Oldie but goodie! This post was originally published in Sept 2015 and updated in Oct 2017 as part of an on-going series highlighting popular past posts.
Almost every healthcare provider knows the old saying: It’s cheaper to keep your patients than to find new ones.
But is this really the case? According to an article in the Harvard Business Review the cost of acquiring a new patients can be anywhere between five and 25 times more expensive than retaining an existing patient. That’s a significant investment with a significant impact on your bottom line. However, research done by Frederick Reichheld of Bain & Company (the inventor of the Net Promoter Score) shows that when you increase patient retention rates by as little as five percent, you can see an increase in profits of 25-95 percent.
Thinking Small to Drive Patient Retention
The investment you make to keep your current patients happy doesn’t have to be expensive. Simple things mean a great deal to patients, so consider the following suggestions as a means of helping you keep current patients happy. You may even attract a few new ones.
Share the Love: When you receive positive feedback, show it off! Niceness is contagious, and posting nice reviews, thank-you letters, and other good vibes is a great way to remind current patients of the wonderful work you do. It shows prospective patients how happy your existing patients are.
The Nose Knows: Patient retention means paying attention to details. Be aware of odors that your patients may find offensive. Too much cologne (some patients are allergic), someone’s leftover tuna casserole in the microwave, lingering cigarette smoke- many patients find certain odors unpleasant enough to find a new healthcare provider if they encounter them in your office. Make sure that you and your staff are sensitive to the sensitivities of your patients.
Avoid the Taboo Topics: Obviously, getting into discussions about politics or religion is not a good idea, but there may be other topics that could pose an issue as well. Discussing former patients or staff is not likely to impress your patients, nor is a conversation about your new car, house, or boat, or your next vacation. Patient retention includes developing awareness of your patients’ circumstances and being mindful of what may seem hurtful to them.
Stay Curious: Your patients are searching the Internet to learn about new treatments, conditions, and techniques in your field, and they will come to you with questions. To enhance your patient retention, you should not only anticipate their questions, but you should have checked the best sources so you can provide your patients with more than they expected.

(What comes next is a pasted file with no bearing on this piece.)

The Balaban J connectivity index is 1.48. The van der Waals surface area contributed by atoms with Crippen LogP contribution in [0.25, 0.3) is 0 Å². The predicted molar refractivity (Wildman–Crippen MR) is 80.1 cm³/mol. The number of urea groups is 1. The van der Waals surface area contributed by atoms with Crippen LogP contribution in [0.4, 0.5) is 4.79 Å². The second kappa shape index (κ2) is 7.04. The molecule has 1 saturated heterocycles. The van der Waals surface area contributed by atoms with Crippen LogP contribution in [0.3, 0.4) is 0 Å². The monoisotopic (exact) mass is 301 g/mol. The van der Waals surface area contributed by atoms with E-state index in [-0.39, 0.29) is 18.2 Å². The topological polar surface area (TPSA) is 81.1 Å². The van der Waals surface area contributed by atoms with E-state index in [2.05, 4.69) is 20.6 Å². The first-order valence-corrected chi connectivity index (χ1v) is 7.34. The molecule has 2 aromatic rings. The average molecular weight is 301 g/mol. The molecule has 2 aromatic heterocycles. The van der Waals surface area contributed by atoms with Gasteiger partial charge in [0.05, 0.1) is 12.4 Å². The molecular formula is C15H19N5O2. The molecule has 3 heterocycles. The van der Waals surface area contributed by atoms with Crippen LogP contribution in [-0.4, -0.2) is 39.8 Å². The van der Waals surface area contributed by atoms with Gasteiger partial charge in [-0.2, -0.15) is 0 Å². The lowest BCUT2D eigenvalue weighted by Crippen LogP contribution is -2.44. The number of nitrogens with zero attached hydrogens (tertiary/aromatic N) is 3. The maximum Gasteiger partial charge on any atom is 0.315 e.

Recognize Your Patients’ Lives: Whether you send a birthday greeting, acknowledge a wedding anniversary, or congratulate a patient on their graduation, your kindness will go a long way toward cementing your relationships with your existing patients. Patients leave because they feel unappreciated. A small amount of appreciation means a higher percentage of retention.
Be Good to Yourself: When you’re feeling sluggish, sniffly, or just run down, you aren’t really able to give your best care to your patients. Sometimes, being honest and taking a day to rest is the best thing you can do for yourself and your patients.
Switch Up The Schedule: Patients are demanding more flexibility and convenience because of their crazy lives. The growth in retail clinics is a shining example of what patients are looking for. Extended weekday and weekend hours mean that patients can get care when they need it. Consider a few extended hour days or being open on a Saturday and watch how excited, and loyal, your patients get.
Don’t Talk Over Your Patients: This one works on two fronts. First, don’t talk when your patients are talking. Listening is the most important tool you have. Patients want to be heard, and when they aren’t, the chances are good they’ll look for another provider. The second part of this is not using language that is too technical or sounds too complex for your patients to get. If they can’t understand what you’re telling them, they won’t follow instructions, and ultimately they’ll choose to go somewhere else.
Get Involved in Your Community: Visit schools in your community as a speaker for career day. Join in on a community festival or event. It’s great marketing for you, and it shows your patients that you care about the community you serve.
Educate Your Patients: Providing your patients with access to information on your website, through your portal, and even in the office is an inexpensive service to offer, but it is so rewarding! Your patients are rewarded with access to reliable information from a source they trust. Your practice is rewarded with patients who will stay loyal to you because of the great resource you are for them.
Keeping your current patients happy is the most cost-effective means of growing your practice. Happy patients will refer other patients, and they will become loyal to your practice as well. Instead of spending tens of thousands of dollars to attract new patients, spending just a fraction of that on keeping existing patients happy will pay off exponentially.
To learn more about patient retention, click here!